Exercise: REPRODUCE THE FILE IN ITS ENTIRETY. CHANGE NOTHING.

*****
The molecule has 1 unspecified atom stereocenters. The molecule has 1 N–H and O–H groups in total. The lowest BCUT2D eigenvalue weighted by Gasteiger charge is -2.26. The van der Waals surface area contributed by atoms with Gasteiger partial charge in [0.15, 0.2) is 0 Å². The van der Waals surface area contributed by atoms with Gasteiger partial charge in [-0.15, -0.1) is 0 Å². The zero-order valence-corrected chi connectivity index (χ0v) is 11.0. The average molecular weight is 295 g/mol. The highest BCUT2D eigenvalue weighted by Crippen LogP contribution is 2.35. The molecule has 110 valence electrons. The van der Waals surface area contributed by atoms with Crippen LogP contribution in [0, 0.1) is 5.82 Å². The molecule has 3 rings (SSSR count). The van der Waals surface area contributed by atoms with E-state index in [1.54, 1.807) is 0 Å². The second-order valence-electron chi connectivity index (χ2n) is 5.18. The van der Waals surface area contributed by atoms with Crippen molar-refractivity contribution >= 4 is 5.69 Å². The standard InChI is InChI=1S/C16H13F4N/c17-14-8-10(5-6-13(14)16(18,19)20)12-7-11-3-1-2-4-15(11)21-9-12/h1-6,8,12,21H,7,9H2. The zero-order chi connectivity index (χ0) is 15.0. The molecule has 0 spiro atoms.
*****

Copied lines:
The molecule has 1 unspecified atom stereocenters. The molecule has 1 N–H and O–H groups in total. The lowest BCUT2D eigenvalue weighted by Gasteiger charge is -2.26. The van der Waals surface area contributed by atoms with Gasteiger partial charge in [0.15, 0.2) is 0 Å². The van der Waals surface area contributed by atoms with Gasteiger partial charge in [-0.15, -0.1) is 0 Å². The zero-order valence-corrected chi connectivity index (χ0v) is 11.0. The average molecular weight is 295 g/mol. The highest BCUT2D eigenvalue weighted by Crippen LogP contribution is 2.35. The molecule has 110 valence electrons. The van der Waals surface area contributed by atoms with Crippen LogP contribution in [0, 0.1) is 5.82 Å². The molecule has 3 rings (SSSR count). The van der Waals surface area contributed by atoms with E-state index in [1.54, 1.807) is 0 Å². The second-order valence-electron chi connectivity index (χ2n) is 5.18. The van der Waals surface area contributed by atoms with Crippen molar-refractivity contribution >= 4 is 5.69 Å². The standard InChI is InChI=1S/C16H13F4N/c17-14-8-10(5-6-13(14)16(18,19)20)12-7-11-3-1-2-4-15(11)21-9-12/h1-6,8,12,21H,7,9H2. The zero-order chi connectivity index (χ0) is 15.0. The molecule has 0 spiro atoms.